iLiteracy Part 2: Of Mice and Moans
I had a nice reaction to yesterday's post, which is always pleasing because writers famously write for themselves with the door closed, then edit for the world with the door open. It was about an uncritically positive report on the BBC last week regarding a new digitally-driven literacy program used in a couple of Swansea schools. You couldn't have bought the kind of terrific press that this story represented. Read as it was typed, anyone would have thought that two Welsh primary schools had undergone a literacy revolution by the implementation of iPads and other electronic devices throughout the curriculum.
My gut feeling towards this was the same as towards any claim of a magic bullet - where's the beef? What evidence substantiates this claim? In education I find that extraordinary claims are often made without concomitant extraordinary evidence to substantiate it. I particularly find this in the groovy world of e-learning. It's no coincidence: the potential market for educational hardware suppliers is enormous. Better still, it's a market barely mined. There are a lot of very, very interested parties indeed waiting in the wings with order pads.
But like James Randi, the tireless octogenarian sceptic, I'm always happy to be shown proof that ghosts exist. In a way, I kind of want to believe, Mulder. I'd love to be shown that some new method, device or technique could accelerate the learning of children. Who wouldn't want that? The problem is that such innovations are damn rare. Education isn't medicine in the 20th century, rocketing into new stratospheres of efficacy. Very little that is novel has proven to be especially useful. Claims of the enormous potential of IT in classrooms never fails to excite, but rarely successfully convinces.
That was what my blog was about yesterday - not the school, not the people working there. I was careful to be clear on this: I haven't seen any evidence to back up the claims, and I don't think the experiences of these two schools has done anything to dissuade me, but that was all.
Some people agreed with me; some took offence, claiming that I was in some way attacking the hard work of the staff. Well, you can read for yourself. The schools received days of uniformly positive coverage; in order to balance and criticise that coverage, I had to point out the subject, and therefore the schools, that I was talking about. It would be an odd piece to write saying, 'Aren't digital classrooms unproven?' and pretend that one of the big edu-stories this week wasn't about digital classrooms, especially given that my opinion isn't exactly the most popular one.
It was also criticised for not being positive enough. I'm not sure I know what that word means when people use it. I think they mean 'you don't agree with me'. To me, one of the big dangers facing education is the unnecessary encumbrance of the classroom by expensive tech. I think it's this decade's Brain Gym, I'm not kidding. To me, when something threatens education of children - and remember, it is always, always poor children who suffer most - I want to contradict. That, to me, is a positive thing to say, and do. It actually makes me feel like writing is something worthwhile, rather than merely enjoyable.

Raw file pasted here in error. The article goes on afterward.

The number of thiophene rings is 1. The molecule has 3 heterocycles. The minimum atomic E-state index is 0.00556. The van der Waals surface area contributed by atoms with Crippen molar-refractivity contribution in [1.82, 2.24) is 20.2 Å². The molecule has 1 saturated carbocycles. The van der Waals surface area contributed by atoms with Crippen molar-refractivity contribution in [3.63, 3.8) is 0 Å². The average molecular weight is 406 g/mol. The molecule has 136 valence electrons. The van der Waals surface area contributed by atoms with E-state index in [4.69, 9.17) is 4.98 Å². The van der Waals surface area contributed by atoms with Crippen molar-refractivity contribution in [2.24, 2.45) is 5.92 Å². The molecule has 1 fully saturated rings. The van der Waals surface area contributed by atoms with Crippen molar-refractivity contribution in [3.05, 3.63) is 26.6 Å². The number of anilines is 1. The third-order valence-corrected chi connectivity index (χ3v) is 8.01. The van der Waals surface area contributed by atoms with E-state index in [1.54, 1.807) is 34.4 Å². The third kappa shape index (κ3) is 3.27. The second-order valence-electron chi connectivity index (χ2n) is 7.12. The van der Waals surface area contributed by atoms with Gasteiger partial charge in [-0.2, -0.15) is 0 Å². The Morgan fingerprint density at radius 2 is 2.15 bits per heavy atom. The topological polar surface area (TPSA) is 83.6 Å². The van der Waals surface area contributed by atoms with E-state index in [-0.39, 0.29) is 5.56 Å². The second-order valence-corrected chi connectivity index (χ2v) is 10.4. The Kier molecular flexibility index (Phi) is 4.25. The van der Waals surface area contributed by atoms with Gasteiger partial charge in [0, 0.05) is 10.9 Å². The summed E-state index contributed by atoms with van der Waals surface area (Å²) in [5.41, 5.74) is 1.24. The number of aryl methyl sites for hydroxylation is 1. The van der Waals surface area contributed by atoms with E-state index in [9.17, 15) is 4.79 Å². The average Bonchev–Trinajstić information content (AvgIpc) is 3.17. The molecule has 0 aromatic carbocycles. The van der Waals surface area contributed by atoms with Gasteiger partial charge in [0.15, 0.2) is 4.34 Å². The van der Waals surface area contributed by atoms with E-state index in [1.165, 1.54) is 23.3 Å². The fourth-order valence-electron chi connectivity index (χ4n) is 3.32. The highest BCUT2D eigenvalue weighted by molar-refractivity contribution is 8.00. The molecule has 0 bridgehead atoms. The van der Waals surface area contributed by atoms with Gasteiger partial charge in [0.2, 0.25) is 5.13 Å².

So, I wasn't playing the player, I was playing the ball. No foul, ref. One of my main points was that I think that the reason some schools thrive, why some kids thrive, is down to the passion and skill of the staff, which is what I think the case is here. The literacy levels in these schools are marvellous, something to be proud of. I think the Head and his team deserve medals for what they've done. I just don't think it was the tech that achieved it, because there's no evidence that it was that, and not one of a raft of other simultaneous interventions that caused it. No evidence, no explanatory mechanisms, just gut feeling. My beef is with the uncritical response of the media, who are welcome to give me a tinkle any time they feel like writing up a puff piece. My beef is with the increasingly unchallengeable view that next generation classrooms will be heavily digitalised.
One of the best things about this was the response of the Head, who contacted me this afternoon after having been copied into numerous tweets sent to me (now that's personalising things). His response was, predictably, measured and encouraging. No indication of offence at all, simply a desire to show what his school had done by inviting. me to go see what they do. Now that's confidence: like a teacher happy to be observed at any moment. That's a man who knows his school has nothing to fear from any observer, which is wonderful. Oddly enough I perfectly embrace the right of schools to teach as they wish, as long as the results are great and the kids come out with a demonstrable education.
But when claims are made - and they were in the press - that one method used in one or two schools should be rolled out to hundred of schools and thousands of children, well that's when we need proof by demonstration; data; science in other words. You just can't press the money button on such an enormous project without proof. It is, after all, public money, not a love-in with the estate of Steve Jobs. I am delighted when any school succeeds; their victory is a victory for us all, and worthy of exploration.
But that's what it needs: investigation, and analysis. And that means critical friends. *points two thumbs at chest* That's me, incidentally.
The digital classroom has yet to convince.